Indifference is not characteristic of the liturgy
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A blog of the Evangelical Lutheran Liturgy

Sunday next before Advent—Keble's "The Christian Year"


Sunday next before Advent.

Gather up the fragments that remain, that nothing be lost.  St. John vi. 12.

   Will God indeed with fragments bear,
   Snatched late from the decaying year?
   Or can the Saviour’s blood endear
      The dregs of a polluted life?
   When down th’ o’erwhelming current tossed
   Just ere he sink for ever lost,
   The sailor’s untried arms are crossed
In agonizing prayer, will Ocean cease her strife?

   Sighs that exhaust but not relieve
   Heart-rending sighs, O spare to heave
   A bosom freshly taught to grieve
      For lavished hours and love misspent!
   Now through her round of holy thought
   The Church our annual steps has brought,
   But we no holy fire have caught—
Back on the gaudy world our wilful eyes were bent.

   Too soon th’ ennobling carols, poured
   To hymn the birth-night of the Lord,
   Which duteous Memory should have stored
      For thankful echoing all the year—
   Too soon those airs have passed away;
   Nor long within the heart would stay
   The silence of Christ’s dying day,
Profaned by worldly mirth, or scared by worldly fear.

   Some strain of hope and victory
   On Easter wings might lift us high
   A little while we sought the sky:
      And when the Spirit’s beacon fires
   On every hill began to blare,
   Lightening the world with glad amaze,
   Who but must kindle while they gaze?
But faster than she soars, our earth-bound Fancy tires.

   Nor yet for these, nor all the rites,
   By which our Mother’s voice invites
   Our God to bless our home delights,
      And sweeten every secret tear:—
   The funeral dirge, the marriage vow,
   The hollowed font where parents bow,
   And now elate and trembling now
To the Redeemer’s feet their new-found treasures bear:—

   Not for this Pastor’s gracious arm
   Stretched out to bless—a Christian charm
   To dull the shafts of worldly harm:—
      Nor, sweetest, holiest, best of all
   For the dear feast of Jesus dying,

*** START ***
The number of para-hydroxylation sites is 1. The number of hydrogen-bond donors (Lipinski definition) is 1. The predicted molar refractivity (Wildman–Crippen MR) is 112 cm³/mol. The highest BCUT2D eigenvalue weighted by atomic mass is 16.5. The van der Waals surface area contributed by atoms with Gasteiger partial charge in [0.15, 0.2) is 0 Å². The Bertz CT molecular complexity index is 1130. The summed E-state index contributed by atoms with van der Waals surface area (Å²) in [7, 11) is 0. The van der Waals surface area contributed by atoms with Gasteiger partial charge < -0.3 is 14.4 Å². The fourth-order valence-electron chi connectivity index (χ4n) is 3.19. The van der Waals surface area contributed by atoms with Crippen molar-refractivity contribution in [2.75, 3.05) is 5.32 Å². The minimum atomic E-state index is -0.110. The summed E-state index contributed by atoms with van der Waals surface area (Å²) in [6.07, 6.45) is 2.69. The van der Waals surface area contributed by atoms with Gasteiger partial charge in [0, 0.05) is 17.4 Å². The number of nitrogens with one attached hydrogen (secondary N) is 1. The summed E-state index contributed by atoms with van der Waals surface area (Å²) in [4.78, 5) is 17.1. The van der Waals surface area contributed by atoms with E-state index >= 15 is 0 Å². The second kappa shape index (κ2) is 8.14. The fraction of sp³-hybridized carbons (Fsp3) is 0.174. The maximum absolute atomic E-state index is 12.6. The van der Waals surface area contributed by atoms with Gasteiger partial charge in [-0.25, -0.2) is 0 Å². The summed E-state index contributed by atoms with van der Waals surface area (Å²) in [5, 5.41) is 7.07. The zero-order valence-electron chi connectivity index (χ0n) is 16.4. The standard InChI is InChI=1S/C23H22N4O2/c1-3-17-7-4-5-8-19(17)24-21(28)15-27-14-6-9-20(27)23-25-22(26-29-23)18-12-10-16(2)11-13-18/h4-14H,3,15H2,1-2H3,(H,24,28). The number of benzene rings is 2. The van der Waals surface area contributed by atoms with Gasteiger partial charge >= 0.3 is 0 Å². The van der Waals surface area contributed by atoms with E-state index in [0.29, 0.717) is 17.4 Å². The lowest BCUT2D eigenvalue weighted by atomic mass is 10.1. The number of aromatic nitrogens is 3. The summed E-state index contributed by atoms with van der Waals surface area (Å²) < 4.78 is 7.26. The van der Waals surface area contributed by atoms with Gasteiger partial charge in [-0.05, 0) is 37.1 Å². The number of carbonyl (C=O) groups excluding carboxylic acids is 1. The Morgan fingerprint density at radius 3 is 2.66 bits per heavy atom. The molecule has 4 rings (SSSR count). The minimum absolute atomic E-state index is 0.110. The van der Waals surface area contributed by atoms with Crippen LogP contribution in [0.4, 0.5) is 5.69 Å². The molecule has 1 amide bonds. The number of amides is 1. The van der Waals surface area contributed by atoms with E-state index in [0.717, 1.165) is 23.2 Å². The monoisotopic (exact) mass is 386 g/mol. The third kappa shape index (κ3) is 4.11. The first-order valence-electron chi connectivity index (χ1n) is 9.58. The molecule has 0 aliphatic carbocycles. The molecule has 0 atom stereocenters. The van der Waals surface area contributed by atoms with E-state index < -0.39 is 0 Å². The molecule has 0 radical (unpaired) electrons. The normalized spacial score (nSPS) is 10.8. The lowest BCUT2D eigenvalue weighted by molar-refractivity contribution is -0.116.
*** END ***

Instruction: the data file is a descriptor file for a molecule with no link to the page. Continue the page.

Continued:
Upon that altar ever lying,
   Where souls with sacred hunger sighing
Are called to sit and eat, while angels prostrate fall:—

   No, not for each and all of these,
   Have our frail spirits found their ease.
   The gale that stirs the autumnal trees
      Seems tuned as truly to our hearts
   As when, twelve weary months ago,
   ’Twas moaning bleak, so high and low,
   You would have thought Remorse and Woe
Had taught the innocent air their sadly thrilling parts.

   Is it, Christ’s light is too divine,
   We dare not hope like Him to shine?
   But see, around His dazzling shrine
      Earths gems the fire of Heaven have caught;
   Martyrs and saints—each glorious day
   Dawning in order on our way—
   Remind us, how our darksome clay
May keep th’ ethereal warmth our new Creator brought.

   These we have scorned, O false and frail!
   And now once more th’ appalling tale,
   How love divine may woo and fail,
      Of our lost year in Heaven is told—
   What if as far our life were past,
   Our weeks all numbered to the last,
   With time and hope behind us cast,
And all our work to do with palsied hands and cold?

   O watch and pray ere Advent dawn!
   For thinner than the subtlest lawn
   ’Twixt thee and death the veil is drawn.
      But Love too late can never glow:
   The scattered fragments Love can glean
   Refine the dregs, and yield us clean
   To regions where one thought serene
Breathes sweeter than whole years of sacrifice below.